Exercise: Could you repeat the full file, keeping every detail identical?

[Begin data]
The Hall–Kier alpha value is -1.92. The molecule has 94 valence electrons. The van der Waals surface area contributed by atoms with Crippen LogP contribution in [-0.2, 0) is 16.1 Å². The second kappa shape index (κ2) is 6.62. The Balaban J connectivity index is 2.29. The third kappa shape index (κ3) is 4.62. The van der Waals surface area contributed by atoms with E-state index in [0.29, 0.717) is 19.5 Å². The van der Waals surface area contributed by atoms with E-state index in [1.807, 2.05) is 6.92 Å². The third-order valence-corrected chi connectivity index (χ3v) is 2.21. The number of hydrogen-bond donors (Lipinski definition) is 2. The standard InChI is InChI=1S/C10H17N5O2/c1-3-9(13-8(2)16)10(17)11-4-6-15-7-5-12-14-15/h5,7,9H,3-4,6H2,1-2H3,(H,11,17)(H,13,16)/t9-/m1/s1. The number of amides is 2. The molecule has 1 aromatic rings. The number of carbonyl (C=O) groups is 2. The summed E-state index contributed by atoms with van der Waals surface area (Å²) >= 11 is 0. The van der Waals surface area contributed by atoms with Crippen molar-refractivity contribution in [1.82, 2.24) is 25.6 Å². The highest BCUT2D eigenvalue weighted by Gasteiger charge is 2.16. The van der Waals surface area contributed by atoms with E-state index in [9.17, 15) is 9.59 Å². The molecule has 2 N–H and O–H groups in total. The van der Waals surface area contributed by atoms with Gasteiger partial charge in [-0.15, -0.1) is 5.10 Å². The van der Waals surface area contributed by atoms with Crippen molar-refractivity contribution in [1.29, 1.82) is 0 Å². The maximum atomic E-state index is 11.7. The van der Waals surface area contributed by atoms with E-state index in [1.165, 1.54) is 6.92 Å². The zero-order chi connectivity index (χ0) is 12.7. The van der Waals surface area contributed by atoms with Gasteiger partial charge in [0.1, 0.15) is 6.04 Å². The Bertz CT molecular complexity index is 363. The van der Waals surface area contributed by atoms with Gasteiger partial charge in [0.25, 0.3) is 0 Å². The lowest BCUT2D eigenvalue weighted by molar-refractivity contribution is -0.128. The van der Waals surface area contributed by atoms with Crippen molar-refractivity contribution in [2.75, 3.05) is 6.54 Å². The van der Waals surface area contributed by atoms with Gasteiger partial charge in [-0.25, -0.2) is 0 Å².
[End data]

The Hall–Kier alpha value is -1.92. The molecule has 94 valence electrons. The van der Waals surface area contributed by atoms with Crippen LogP contribution in [-0.2, 0) is 16.1 Å². The second kappa shape index (κ2) is 6.62. The Balaban J connectivity index is 2.29. The third kappa shape index (κ3) is 4.62. The van der Waals surface area contributed by atoms with E-state index in [0.29, 0.717) is 19.5 Å². The van der Waals surface area contributed by atoms with E-state index in [1.807, 2.05) is 6.92 Å². The third-order valence-corrected chi connectivity index (χ3v) is 2.21. The number of hydrogen-bond donors (Lipinski definition) is 2. The standard InChI is InChI=1S/C10H17N5O2/c1-3-9(13-8(2)16)10(17)11-4-6-15-7-5-12-14-15/h5,7,9H,3-4,6H2,1-2H3,(H,11,17)(H,13,16)/t9-/m1/s1. The number of amides is 2. The molecule has 1 aromatic rings. The number of carbonyl (C=O) groups is 2. The summed E-state index contributed by atoms with van der Waals surface area (Å²) >= 11 is 0. The van der Waals surface area contributed by atoms with Crippen molar-refractivity contribution in [1.82, 2.24) is 25.6 Å². The highest BCUT2D eigenvalue weighted by Gasteiger charge is 2.16. The van der Waals surface area contributed by atoms with E-state index in [9.17, 15) is 9.59 Å². The molecule has 2 N–H and O–H groups in total. The van der Waals surface area contributed by atoms with Gasteiger partial charge in [-0.15, -0.1) is 5.10 Å². The van der Waals surface area contributed by atoms with Crippen molar-refractivity contribution in [1.29, 1.82) is 0 Å². The maximum atomic E-state index is 11.7. The van der Waals surface area contributed by atoms with E-state index in [1.165, 1.54) is 6.92 Å². The zero-order chi connectivity index (χ0) is 12.7. The van der Waals surface area contributed by atoms with Gasteiger partial charge in [0.1, 0.15) is 6.04 Å². The Bertz CT molecular complexity index is 363. The van der Waals surface area contributed by atoms with Gasteiger partial charge in [0.25, 0.3) is 0 Å². The lowest BCUT2D eigenvalue weighted by molar-refractivity contribution is -0.128. The van der Waals surface area contributed by atoms with Crippen molar-refractivity contribution in [2.75, 3.05) is 6.54 Å². The van der Waals surface area contributed by atoms with Gasteiger partial charge in [-0.25, -0.2) is 0 Å².